She told me something new, too, concerning the explanation for some of the very minor fluctuations in PSA levels. I knew that physical activity and having orgasms before a blood draw could impact your PSA level, but she said that even variations in your hydration level can cause minor variations in your PSA readings. Interesting.
Just for grins and giggles, I asked her the $64,000 question: How do you define biochemical recurrence?
There was quite a long pregnant pause before she responded, “That’s a difficult question to answer.” She explained the that it’s been defined many ways and, while she never did answer my question directly, my impression was that she was in the “two or more consecutive increases in your PSA level” camp.
One thing the doctor said, too, was that she has seen cases where patients PSAs start increasing and then plateau and sit there for years without much change at all and no need for intervention.
She also suggested that, given where my PSA level was and how slowly it was moving, that we could retest in six months instead of sticking to the four month schedule that I’ve been using for the last three and a half years. I agreed. I return on 22 October 2019.
Again, the meeting went pretty much as I expected it would, and I’m okay with what we discussed.
I had a great trip to Switzerland in the first half of the month despite some dodgy weather (which is to be expected in northern climates in April). If you’re interested in reading about it (or at least just looking at some photos), you can check it out on my other blog, Travelin’ Dan.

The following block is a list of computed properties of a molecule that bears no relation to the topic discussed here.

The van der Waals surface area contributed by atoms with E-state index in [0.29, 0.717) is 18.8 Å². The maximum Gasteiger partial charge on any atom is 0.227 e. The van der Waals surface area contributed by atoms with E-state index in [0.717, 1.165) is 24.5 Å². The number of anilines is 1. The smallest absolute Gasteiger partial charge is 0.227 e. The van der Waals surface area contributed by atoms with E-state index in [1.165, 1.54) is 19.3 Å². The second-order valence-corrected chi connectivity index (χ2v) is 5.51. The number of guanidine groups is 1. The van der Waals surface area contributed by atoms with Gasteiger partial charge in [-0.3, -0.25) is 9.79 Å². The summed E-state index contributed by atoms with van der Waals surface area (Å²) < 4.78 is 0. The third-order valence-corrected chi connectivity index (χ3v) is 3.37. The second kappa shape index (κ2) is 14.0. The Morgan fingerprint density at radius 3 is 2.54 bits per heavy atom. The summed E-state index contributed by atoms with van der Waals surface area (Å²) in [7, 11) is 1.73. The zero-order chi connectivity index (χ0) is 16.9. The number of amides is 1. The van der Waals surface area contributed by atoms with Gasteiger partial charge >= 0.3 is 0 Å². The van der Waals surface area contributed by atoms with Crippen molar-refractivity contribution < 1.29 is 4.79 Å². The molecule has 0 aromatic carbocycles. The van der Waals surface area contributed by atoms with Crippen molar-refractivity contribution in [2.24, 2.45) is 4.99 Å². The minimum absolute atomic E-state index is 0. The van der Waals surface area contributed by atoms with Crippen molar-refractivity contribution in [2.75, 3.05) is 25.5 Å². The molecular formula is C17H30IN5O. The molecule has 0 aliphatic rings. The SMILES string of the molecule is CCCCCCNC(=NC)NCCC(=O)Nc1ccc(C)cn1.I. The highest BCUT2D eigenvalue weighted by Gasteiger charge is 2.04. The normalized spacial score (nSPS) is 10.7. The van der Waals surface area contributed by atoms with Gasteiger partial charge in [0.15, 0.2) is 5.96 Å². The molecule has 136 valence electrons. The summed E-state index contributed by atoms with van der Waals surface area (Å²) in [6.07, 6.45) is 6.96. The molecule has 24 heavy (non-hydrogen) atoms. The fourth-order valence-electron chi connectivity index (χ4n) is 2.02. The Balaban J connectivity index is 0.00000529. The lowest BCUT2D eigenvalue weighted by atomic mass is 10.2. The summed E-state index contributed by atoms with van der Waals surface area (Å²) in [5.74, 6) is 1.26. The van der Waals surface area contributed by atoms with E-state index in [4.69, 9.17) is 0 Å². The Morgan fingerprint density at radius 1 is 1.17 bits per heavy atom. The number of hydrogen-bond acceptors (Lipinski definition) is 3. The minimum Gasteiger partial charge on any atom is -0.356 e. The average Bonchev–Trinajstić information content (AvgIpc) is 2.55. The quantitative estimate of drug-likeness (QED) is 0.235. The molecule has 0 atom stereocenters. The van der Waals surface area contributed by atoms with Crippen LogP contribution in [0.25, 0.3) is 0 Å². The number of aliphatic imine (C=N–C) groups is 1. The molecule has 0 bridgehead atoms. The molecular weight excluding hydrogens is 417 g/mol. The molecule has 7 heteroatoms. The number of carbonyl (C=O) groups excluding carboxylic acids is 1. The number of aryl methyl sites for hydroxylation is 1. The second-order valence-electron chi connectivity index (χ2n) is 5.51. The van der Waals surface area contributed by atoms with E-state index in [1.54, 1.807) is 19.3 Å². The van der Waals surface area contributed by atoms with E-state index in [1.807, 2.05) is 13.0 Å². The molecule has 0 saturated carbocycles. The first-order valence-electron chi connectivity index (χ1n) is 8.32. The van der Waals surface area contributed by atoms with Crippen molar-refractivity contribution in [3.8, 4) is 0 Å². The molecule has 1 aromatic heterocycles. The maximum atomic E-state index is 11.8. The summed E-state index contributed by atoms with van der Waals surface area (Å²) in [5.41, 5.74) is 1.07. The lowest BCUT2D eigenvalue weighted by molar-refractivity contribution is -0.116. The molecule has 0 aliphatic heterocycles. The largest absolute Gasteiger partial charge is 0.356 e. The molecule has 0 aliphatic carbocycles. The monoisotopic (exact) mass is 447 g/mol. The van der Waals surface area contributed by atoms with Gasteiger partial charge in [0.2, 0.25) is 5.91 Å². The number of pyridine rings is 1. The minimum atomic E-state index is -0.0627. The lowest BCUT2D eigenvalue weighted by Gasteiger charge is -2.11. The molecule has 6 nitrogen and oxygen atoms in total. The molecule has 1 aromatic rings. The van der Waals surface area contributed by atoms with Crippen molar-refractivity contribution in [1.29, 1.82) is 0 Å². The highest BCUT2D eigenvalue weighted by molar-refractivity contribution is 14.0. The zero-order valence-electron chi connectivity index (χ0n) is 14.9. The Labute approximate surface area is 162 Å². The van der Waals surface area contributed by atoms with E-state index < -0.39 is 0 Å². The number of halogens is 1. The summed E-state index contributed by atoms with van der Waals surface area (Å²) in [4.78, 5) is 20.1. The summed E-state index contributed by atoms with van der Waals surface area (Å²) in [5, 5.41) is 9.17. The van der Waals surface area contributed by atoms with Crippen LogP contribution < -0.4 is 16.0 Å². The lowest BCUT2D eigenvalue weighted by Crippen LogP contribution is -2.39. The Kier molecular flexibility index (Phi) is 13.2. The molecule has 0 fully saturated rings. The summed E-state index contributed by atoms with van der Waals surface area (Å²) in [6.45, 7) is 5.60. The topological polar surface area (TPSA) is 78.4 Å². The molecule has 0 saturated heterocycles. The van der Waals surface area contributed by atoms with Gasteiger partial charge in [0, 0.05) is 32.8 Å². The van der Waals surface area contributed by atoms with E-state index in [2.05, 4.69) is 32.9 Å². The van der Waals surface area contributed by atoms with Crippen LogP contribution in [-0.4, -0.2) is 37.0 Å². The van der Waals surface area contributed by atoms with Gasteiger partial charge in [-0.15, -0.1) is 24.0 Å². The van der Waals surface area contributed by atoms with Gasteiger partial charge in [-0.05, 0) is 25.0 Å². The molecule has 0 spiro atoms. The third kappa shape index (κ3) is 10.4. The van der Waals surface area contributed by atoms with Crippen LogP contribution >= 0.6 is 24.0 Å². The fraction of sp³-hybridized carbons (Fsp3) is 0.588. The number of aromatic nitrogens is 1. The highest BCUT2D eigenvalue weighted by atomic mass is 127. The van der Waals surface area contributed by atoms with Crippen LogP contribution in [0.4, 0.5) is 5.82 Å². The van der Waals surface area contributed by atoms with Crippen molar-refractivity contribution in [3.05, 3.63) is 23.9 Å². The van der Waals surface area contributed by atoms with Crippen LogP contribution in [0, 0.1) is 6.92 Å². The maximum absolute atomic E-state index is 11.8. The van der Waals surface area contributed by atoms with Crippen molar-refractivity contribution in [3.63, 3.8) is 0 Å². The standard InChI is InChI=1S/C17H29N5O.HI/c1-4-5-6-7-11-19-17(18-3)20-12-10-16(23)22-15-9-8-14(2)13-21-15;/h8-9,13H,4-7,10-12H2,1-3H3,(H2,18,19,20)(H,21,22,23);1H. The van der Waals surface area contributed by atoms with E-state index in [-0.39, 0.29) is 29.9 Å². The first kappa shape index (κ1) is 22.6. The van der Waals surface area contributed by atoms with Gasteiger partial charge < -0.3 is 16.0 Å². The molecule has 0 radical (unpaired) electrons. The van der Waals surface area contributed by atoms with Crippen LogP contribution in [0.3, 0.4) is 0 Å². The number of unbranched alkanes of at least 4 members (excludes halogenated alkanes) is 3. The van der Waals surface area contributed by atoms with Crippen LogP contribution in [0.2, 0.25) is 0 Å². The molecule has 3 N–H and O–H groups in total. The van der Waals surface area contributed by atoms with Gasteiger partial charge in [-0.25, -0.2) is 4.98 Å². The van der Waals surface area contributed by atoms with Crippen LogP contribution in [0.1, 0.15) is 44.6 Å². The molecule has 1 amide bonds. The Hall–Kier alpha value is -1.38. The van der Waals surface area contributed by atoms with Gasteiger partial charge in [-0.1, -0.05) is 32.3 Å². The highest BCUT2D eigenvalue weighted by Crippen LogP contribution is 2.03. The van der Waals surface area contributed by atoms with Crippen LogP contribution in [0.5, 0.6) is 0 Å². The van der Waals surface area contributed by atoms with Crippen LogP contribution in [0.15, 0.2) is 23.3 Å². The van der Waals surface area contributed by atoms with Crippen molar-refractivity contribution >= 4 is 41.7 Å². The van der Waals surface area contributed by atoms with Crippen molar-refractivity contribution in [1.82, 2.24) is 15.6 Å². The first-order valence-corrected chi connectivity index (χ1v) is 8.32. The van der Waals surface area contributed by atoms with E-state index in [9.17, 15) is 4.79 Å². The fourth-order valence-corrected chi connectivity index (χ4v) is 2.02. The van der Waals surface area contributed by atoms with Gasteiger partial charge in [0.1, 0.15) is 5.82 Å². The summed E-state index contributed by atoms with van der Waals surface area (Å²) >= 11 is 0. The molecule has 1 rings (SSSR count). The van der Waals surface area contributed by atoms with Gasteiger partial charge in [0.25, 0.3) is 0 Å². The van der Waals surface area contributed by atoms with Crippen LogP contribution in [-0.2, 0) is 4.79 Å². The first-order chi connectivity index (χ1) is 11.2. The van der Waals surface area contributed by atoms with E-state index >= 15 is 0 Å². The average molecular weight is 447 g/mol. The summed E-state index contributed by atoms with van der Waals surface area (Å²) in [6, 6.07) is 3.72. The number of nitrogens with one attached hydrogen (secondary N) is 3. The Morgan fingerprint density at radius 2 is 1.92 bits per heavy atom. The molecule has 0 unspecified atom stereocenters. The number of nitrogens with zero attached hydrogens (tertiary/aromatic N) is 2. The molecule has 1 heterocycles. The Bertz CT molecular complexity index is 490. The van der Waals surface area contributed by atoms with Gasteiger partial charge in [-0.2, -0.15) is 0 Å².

This article discussing PSA recurrence showed up in my reader about the same time that I went for my PSA test, so it was pretty timely.
I’m not a subscriber to Protastatepedia, so I can’t see the full articles that they post.
One of the things that Dr. George talks about is the PSA doubling time as an indicator to aggressiveness. Using the Memorial Sloan Kettering Cancer Center PSADT calculator, my doubling time was 35 months before this week’s reading; now it’s at 155 months.
Yes, that last reading is most likely and anomaly skewing the results. Or perhaps the 0.13 reading was the anomaly and I’ve been holding steady at the 0.10-0.11 range for a while. The next test will tell.
I like the idea of treating this as more of a chronic illness than something to go after aggressively given my numbers. We’ll have that discussion with the doctor on 18 April.
Getting on my soapbox for a second…
Prostatepedia certainly doesn’t seem to want to engage their readers. I left a comment on their blog and, when it wasn’t even moderated let alone answered, I left the same comment on their Facebook page. It’s now gone.
If you’re not going to acknowledge reader comments, Prostatepedia, why bother giving us the option to do comment in the first place?
Here’s what I wrote:
Thank you for a good overview of biochemical recurrence, but there’s one thing that you’ve omitted from the article: how biochemical recurrence is defined.
I know that for years, BCR after a radical prostatectomy was defined as hitting a PSA level of 0.2 ng/ml. But with the advent of the ultra sensitive PSA test, I’ve seen some suggest that BCR occurs with a PSA as low as 0.03 ng/ml. Others define it as three consecutive increases in PSA regardless of the value. Not having a clear and widely accepted definition is infuriating to those of us with an increasing PSA.
Cookson, et al., did a review of published articles on the topic of BCR (J Urol. 2007 Feb;177(2):540-5.). They reviewed 145 articles and found 53 different definitions of BCR. Needless to say, from a patient’s perspective, that just boggles the mind.
I had a radical prostatectomy in January 2011, and had undetectable PSAs for 54 months when it became detectable at 0.05 ng/ml in September 2015. We’ve been testing every four months ever since, and my most recent PSA in December was 0.13 ng/ml. Using the MSK PSADT calculator, my PSADT is around 32 months.